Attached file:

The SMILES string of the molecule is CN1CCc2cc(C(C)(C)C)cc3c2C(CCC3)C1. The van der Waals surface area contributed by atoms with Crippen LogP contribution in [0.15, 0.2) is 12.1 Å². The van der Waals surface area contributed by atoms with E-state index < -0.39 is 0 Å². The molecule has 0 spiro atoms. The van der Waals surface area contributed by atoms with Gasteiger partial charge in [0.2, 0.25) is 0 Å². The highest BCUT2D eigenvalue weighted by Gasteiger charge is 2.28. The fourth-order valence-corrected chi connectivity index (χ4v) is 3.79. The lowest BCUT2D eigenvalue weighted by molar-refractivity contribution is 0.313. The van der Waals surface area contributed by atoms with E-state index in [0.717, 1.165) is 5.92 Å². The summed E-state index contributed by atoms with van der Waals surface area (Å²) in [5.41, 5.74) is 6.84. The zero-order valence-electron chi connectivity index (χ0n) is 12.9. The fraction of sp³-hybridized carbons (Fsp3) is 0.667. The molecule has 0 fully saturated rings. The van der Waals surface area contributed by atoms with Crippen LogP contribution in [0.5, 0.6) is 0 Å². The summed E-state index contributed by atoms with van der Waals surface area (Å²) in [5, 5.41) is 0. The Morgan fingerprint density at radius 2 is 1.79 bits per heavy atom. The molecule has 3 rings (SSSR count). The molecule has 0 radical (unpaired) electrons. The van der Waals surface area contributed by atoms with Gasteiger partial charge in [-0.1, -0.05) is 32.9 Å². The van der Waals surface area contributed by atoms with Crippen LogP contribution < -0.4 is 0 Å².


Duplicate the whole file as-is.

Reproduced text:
The SMILES string of the molecule is CN1CCc2cc(C(C)(C)C)cc3c2C(CCC3)C1. The van der Waals surface area contributed by atoms with Crippen LogP contribution in [0.15, 0.2) is 12.1 Å². The van der Waals surface area contributed by atoms with E-state index < -0.39 is 0 Å². The molecule has 0 spiro atoms. The van der Waals surface area contributed by atoms with Gasteiger partial charge in [0.2, 0.25) is 0 Å². The highest BCUT2D eigenvalue weighted by Gasteiger charge is 2.28. The fourth-order valence-corrected chi connectivity index (χ4v) is 3.79. The lowest BCUT2D eigenvalue weighted by molar-refractivity contribution is 0.313. The van der Waals surface area contributed by atoms with E-state index in [0.717, 1.165) is 5.92 Å². The summed E-state index contributed by atoms with van der Waals surface area (Å²) in [5.41, 5.74) is 6.84. The zero-order valence-electron chi connectivity index (χ0n) is 12.9. The fraction of sp³-hybridized carbons (Fsp3) is 0.667. The molecule has 0 fully saturated rings. The van der Waals surface area contributed by atoms with Crippen LogP contribution in [0.5, 0.6) is 0 Å². The summed E-state index contributed by atoms with van der Waals surface area (Å²) in [5, 5.41) is 0. The Morgan fingerprint density at radius 2 is 1.79 bits per heavy atom. The molecule has 3 rings (SSSR count). The molecule has 0 radical (unpaired) electrons. The van der Waals surface area contributed by atoms with Gasteiger partial charge in [-0.1, -0.05) is 32.9 Å². The van der Waals surface area contributed by atoms with Crippen LogP contribution < -0.4 is 0 Å².